Thekchen Chöling, Dharamsala, HP - When His Holiness the Dalai Lama entered the audience room at his residence this morning to meet young leaders and peace-builders from the United States Institute of Peace (USIP), he carefully scanned their faces and warmly wished them, “Good morning.”
David Yang, Vice President for Applied Conflict Transformation at USIP, as the moderator announced that this was the seventh interaction between His Holiness and USIP delegates. He explained that today and tomorrow His Holiness would engage with 26 young leaders from 12 conflict affected regions. He mentioned that over the last two years the meeting had taken the form of an online virtual dialogue, but that they were now happy to be back in person.
Part of the young leaders training has involved story-telling and Yang made clear that they wanted to share with His Holiness how children of war can become leaders for peace. There would be four themes: belonging, compassion, inner peace, as well as equality and justice.
Kuol from South Sudan, who is using his bitter experience of being a child soldier to build peace and make sure no child carries guns at a tender age, opened the conversation. He spoke of the time when war was at its peak in his country, when there were no men left in the villages, only women and children. Whenever a family had two boys, one was taken to become a soldier. Now he wants to give them access to education and other opportunities.
Ruby from Syria realized that achieving peace requires anthropological and ethnographic sensitivity and studied accordingly. She has been working on projects related to peace-building, justice, women’s rights, and climate issues. She talked about her realization that men and women are equally capable, but both need to be powerful and strong.
Angela from Colombia is a psychologist who has focussed on non-formal education methodologies, workshops, leadership and soft-skills development with teenagers and adults. She too stressed the need for people in conflict affected areas to be strong and brave, and to become part of the solution.
Mohamed from Somalia, whose work focusses on social innovation, education, employment and entrepreneurship as tools for eradicating poverty and building sustainable peace, spoke of a turning point when he encountered two men with guns. One was a former classmate. He resolved to become an educator to impart skills that would enable such people to get jobs and contribute to building a peaceful Somalia.
Mojisola from Nigeria actively engages in the fields of gender, peace-building and human rights. She facilitates workshops on women, youth, peace and security, using story-telling, role play and dialogue. She described the troubles her mother faced and her efforts to create a club for women to support each other and help each other withstand prejudice and pressure.
Leonardo from Colombia works in the arts, alternative development and constant learning. He has brought together former FARC combatants and ordinary citizens through the exchange of hand-written letters. Finding himself alone in a school room brought home to him the importance of ensuring that no one feels left behind or left out. It is important, he says, to make sure people feel they belong.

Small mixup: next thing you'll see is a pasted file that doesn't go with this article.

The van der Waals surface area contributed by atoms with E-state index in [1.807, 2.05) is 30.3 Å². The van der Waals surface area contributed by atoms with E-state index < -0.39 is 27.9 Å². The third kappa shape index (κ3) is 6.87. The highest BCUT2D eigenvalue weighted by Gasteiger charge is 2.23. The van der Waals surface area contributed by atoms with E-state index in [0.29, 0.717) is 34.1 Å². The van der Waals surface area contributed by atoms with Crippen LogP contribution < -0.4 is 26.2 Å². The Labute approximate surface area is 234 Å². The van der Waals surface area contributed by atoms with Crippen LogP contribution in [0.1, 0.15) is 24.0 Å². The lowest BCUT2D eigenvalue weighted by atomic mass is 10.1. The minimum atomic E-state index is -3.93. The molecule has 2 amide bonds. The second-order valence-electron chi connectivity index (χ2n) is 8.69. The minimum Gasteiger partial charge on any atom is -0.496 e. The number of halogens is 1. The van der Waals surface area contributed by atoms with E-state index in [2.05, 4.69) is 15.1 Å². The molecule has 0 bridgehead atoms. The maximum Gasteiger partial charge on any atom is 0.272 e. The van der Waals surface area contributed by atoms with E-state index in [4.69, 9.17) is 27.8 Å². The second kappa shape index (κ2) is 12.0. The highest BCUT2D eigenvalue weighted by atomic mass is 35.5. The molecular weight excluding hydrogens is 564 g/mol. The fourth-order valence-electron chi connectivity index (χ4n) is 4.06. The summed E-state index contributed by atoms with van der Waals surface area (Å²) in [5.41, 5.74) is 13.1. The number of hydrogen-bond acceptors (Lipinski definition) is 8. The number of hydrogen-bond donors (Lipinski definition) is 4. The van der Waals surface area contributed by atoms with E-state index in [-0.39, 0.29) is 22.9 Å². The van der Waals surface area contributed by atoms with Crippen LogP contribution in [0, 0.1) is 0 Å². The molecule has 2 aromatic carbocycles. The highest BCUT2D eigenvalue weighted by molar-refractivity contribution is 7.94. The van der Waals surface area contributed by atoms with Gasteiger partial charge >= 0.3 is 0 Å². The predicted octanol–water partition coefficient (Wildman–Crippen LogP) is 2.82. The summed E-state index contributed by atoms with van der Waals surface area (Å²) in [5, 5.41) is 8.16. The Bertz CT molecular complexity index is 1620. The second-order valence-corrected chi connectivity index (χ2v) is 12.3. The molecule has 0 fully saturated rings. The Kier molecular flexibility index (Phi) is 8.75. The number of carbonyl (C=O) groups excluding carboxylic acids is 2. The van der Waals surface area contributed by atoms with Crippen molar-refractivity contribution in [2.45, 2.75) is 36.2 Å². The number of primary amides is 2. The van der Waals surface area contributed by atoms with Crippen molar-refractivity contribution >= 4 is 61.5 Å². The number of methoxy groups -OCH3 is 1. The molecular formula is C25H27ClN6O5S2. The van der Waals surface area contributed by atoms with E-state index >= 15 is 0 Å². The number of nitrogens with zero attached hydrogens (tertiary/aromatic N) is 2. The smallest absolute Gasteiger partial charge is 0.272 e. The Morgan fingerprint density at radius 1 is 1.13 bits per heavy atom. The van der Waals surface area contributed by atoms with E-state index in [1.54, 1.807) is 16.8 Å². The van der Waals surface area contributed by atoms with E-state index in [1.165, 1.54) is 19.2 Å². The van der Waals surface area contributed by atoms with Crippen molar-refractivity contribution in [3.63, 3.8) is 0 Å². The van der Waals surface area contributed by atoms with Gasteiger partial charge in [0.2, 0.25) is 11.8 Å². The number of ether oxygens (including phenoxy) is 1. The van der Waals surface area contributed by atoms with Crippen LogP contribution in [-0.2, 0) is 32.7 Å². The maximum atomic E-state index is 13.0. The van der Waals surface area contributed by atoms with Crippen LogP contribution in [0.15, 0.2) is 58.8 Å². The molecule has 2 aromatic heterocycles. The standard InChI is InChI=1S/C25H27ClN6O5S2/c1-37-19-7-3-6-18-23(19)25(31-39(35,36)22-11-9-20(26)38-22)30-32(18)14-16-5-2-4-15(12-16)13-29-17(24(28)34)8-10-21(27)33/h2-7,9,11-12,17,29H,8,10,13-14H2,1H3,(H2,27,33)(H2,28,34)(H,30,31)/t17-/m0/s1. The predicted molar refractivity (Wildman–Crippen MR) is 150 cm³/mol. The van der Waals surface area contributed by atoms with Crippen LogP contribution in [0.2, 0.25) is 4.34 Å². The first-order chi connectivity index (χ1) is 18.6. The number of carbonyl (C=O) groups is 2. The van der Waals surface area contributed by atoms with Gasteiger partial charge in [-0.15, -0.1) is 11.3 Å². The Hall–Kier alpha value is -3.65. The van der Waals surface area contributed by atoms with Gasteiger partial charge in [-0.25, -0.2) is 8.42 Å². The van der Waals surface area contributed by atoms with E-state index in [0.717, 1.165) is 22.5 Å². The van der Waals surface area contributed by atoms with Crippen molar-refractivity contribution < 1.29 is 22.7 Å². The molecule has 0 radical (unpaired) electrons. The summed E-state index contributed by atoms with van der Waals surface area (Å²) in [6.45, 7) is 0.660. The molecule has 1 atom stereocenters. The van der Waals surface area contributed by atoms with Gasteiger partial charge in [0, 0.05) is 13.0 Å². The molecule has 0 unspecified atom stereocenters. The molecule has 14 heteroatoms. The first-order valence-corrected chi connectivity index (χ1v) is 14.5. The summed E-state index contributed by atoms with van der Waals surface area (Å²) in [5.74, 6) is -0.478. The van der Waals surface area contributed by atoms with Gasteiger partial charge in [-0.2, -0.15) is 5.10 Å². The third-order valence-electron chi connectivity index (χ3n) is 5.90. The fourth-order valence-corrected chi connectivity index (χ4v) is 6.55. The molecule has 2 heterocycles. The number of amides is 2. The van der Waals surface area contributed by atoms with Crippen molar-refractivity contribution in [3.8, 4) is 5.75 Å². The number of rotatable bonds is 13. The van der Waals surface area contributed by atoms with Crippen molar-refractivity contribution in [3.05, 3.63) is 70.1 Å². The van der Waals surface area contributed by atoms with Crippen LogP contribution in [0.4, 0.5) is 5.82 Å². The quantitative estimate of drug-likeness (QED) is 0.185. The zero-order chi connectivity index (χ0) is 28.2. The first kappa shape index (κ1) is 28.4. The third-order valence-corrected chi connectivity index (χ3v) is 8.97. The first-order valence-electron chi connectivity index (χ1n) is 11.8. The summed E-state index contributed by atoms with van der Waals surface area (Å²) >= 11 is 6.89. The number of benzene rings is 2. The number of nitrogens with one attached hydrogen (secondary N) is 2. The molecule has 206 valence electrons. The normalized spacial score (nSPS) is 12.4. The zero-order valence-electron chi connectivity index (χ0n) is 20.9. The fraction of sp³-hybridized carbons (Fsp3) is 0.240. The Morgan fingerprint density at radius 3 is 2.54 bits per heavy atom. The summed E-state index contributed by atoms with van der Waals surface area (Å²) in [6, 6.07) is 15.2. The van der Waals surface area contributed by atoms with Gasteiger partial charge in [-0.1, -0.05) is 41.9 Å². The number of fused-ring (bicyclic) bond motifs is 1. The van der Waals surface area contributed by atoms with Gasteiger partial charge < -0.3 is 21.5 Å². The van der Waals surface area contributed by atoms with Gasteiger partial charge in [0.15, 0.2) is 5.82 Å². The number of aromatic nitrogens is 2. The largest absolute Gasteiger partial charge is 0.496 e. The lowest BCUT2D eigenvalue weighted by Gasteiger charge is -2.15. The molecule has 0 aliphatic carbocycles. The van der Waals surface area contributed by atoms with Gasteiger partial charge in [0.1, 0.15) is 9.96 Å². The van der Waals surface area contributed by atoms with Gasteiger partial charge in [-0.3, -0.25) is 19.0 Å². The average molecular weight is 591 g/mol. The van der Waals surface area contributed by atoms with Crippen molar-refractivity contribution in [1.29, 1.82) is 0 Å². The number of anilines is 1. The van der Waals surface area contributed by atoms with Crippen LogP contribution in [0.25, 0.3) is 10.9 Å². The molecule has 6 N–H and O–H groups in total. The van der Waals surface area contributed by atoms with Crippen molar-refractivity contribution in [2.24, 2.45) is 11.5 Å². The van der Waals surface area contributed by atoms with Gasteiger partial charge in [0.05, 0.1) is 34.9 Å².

Responding to the first set of presentations, His Holiness declared:
“We have to make an effort to create a more peaceful world and a happier humanity. We can identify differences between us in terms of race, nationality, and religion, but we would be better instead to think of humanity as a whole. We all have equal rights. We are all born from a mother and most of us drink her milk. We depend on her kindness from the start of our lives. Warm-heartedness is an appropriate response.
“Modern education tends to focus on material goals rather than inner values. It seems to encourage a sense of ‘us’ and ‘them’, instead of emphasising that we are essentially the same and we have to live together.
“Each of us has two eyes, one nose, one mouth. If one of us were to have three eyes, that would be a surprise. If we examine our brains, they are equally complex. Therefore, we have to encourage a strong sense of brotherhood and sisterhood.
“As I said we’re all born the same way, and in the end we all die the same way. When that happens, it’s not ceremony that’s important, but whether we have the warm affection of relatives and friends around us. As I told former Prime Minister Manmohan Singh, I expect to live another 15 or 20 years, but when I die, I’d prefer to be free and surrounded by friends in India not hard-hearted Chinese Communist officials.
“Freedom is important in our lives. We need to be free to be able to exercise our brains, to be able always to ask, “Why?” From this point of view totalitarian systems are wholly unfavourable. It’s freedom that fosters warm-heartedness and compassion, which in turn lead to inner peace. When you’re warm-hearted there’s no basis to be afraid. Fear is bad for the mind and too easily leads to anger. And anger is the real foe of peace of mind.
“I practise compassion, so wherever I go, I smile and feel happy. As human beings we have to find how to live together in peace.”